Mentors are important to all of us, especially those with many dreams. Although few entrepreneurs are fortunate enough to have a keen mentor in the family, it is possible to find one or two. One such person is Ratan Tata who in turn has become a mentor himself.
There are very few people in the world and more so in India, who inspire with decency, with a strong set of values, who believe in what they say, who are torchbearers of not just a legacy but are deeply passionate about India and even fewer are from the world of business. Today, I have a guest who is not just a colossus but an inspiration to people across ages. Age doesn’t define him, his work does. He continues this tirelessly as someone who always believes in what he does and does what he believes in. He is the amazing Ratan Tata.
He always remembers his mentor and says, “I had a terrific mentor in JRD Tata. I remember walking back from the meeting in which I was appointed the chairman when he walked back. In fact, he was my greatest mentor and the years that he was alive, I used to go into his office and say J, I wish this had happened 10 years ago, we have got such a great relationship. He said I wish so too. ” Thinking a little, he continues, “So, I was very lucky in having him there. He lent his weight when he had to, example the retirement age. Without his support, I could never have done that. He would explode if he thought something that was being done that was wrong. However, on the whole, he was a terrific mentor. He was like a father, brother, gave advice – a terrific relationship and very important, not enough has been said about that.”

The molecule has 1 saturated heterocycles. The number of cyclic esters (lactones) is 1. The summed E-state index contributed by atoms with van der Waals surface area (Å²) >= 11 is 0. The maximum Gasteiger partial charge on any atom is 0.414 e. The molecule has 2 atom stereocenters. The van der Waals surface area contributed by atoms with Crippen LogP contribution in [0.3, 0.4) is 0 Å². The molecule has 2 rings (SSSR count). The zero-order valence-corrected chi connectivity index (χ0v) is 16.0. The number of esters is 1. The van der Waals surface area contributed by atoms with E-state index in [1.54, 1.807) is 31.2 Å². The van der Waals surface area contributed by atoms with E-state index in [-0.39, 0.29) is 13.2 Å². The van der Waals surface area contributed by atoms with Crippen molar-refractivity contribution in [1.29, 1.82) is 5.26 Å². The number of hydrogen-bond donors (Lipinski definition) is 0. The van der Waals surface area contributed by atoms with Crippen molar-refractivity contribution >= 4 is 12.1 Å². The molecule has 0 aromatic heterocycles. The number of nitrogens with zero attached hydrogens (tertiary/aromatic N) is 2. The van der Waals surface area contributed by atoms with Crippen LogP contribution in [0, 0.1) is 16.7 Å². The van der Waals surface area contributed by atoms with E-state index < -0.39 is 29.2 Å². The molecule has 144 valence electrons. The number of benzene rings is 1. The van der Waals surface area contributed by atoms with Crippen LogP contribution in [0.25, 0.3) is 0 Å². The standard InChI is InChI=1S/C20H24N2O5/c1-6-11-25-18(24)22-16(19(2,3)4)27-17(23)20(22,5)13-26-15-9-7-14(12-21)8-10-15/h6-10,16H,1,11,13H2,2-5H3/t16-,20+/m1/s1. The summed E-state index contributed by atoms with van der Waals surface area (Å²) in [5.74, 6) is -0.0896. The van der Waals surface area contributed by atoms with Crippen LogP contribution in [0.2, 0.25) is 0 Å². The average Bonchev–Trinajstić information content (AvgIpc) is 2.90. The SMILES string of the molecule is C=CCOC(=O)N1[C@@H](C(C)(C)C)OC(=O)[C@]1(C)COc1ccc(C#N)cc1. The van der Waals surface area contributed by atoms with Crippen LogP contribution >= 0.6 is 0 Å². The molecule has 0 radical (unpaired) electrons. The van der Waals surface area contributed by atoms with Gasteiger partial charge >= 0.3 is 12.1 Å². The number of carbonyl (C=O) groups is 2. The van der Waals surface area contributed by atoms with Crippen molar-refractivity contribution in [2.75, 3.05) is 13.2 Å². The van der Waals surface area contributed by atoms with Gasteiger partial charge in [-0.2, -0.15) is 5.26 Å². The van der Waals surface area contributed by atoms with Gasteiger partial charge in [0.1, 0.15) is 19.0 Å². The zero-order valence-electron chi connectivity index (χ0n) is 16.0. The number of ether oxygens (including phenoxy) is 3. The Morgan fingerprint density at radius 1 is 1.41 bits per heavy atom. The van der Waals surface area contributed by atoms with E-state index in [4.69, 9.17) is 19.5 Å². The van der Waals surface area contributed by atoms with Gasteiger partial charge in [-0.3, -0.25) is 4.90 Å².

As far as qualities are concerned, he avers, “I would think if I were to have to pick one key quality, humility would be on the top of the list. JRD Tata was just a person who would love to be anonymous and to some extent that has rubbed off on me. I love to be anonymous. As you go through life, you find that that becomes less so and less possible and then you look at seeking anonymity by hiding.”
As far as entrepreneurship is concerned, he often recollects his interest in this area and recounts, “I was interested in innovative companies, usually small. I had Tatas invest in a computer company in San Jose in the bay area in the 1970s and I have always been sorry that India was not a part of this new wave of entrepreneurs that have set themselves up both, in the east coast and west coast of the US. But I could do very little in it because while I was in Tatas, that would be a conflict of interest somewhere.” He stopped then but did not forget this and says, “After I retired, I started taking the interest of looking at some of the new young start-ups in the country. Of course, it was a time when new start-ups were starting to take form in India.”
He calls this a learning exercise and keeps his door open to all and has made small investments in many companies, saying there are some who fail but many he is proud of.
When we have people like Ratan Tata encouraging entrepreneurs, I am certain entrepreneurship and mentorship has certainly arrived in India.